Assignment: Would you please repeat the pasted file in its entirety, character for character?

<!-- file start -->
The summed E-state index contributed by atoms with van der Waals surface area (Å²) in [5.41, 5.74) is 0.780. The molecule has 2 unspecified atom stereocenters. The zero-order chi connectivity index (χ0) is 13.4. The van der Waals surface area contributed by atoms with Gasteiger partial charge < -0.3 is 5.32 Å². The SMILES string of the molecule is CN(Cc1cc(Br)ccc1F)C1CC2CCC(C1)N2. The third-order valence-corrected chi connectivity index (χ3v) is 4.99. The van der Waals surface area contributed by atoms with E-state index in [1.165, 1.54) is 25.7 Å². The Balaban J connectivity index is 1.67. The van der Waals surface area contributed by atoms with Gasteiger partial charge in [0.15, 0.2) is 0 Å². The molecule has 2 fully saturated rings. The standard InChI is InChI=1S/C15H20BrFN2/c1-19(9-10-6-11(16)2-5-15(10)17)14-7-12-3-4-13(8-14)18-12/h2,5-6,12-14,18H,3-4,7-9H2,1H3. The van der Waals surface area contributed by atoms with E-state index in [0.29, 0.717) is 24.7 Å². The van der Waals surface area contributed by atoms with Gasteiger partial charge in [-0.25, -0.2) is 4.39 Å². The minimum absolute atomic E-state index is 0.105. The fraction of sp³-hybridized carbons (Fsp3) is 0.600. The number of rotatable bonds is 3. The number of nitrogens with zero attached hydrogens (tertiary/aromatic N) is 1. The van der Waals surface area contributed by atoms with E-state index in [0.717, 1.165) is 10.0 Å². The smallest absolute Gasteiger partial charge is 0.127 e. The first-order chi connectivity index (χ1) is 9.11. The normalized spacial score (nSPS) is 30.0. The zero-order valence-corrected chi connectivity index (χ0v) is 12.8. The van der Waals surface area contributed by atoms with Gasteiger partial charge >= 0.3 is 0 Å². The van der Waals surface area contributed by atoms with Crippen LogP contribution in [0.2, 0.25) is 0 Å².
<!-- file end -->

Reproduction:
The summed E-state index contributed by atoms with van der Waals surface area (Å²) in [5.41, 5.74) is 0.780. The molecule has 2 unspecified atom stereocenters. The zero-order chi connectivity index (χ0) is 13.4. The van der Waals surface area contributed by atoms with Gasteiger partial charge < -0.3 is 5.32 Å². The SMILES string of the molecule is CN(Cc1cc(Br)ccc1F)C1CC2CCC(C1)N2. The third-order valence-corrected chi connectivity index (χ3v) is 4.99. The van der Waals surface area contributed by atoms with E-state index in [1.165, 1.54) is 25.7 Å². The Balaban J connectivity index is 1.67. The van der Waals surface area contributed by atoms with Gasteiger partial charge in [0.15, 0.2) is 0 Å². The molecule has 2 fully saturated rings. The standard InChI is InChI=1S/C15H20BrFN2/c1-19(9-10-6-11(16)2-5-15(10)17)14-7-12-3-4-13(8-14)18-12/h2,5-6,12-14,18H,3-4,7-9H2,1H3. The van der Waals surface area contributed by atoms with E-state index in [0.29, 0.717) is 24.7 Å². The van der Waals surface area contributed by atoms with Gasteiger partial charge in [-0.25, -0.2) is 4.39 Å². The minimum absolute atomic E-state index is 0.105. The fraction of sp³-hybridized carbons (Fsp3) is 0.600. The number of rotatable bonds is 3. The number of nitrogens with zero attached hydrogens (tertiary/aromatic N) is 1. The van der Waals surface area contributed by atoms with E-state index in [0.717, 1.165) is 10.0 Å². The smallest absolute Gasteiger partial charge is 0.127 e. The first-order chi connectivity index (χ1) is 9.11. The normalized spacial score (nSPS) is 30.0. The zero-order valence-corrected chi connectivity index (χ0v) is 12.8. The van der Waals surface area contributed by atoms with Gasteiger partial charge >= 0.3 is 0 Å². The van der Waals surface area contributed by atoms with Crippen LogP contribution in [0.2, 0.25) is 0 Å².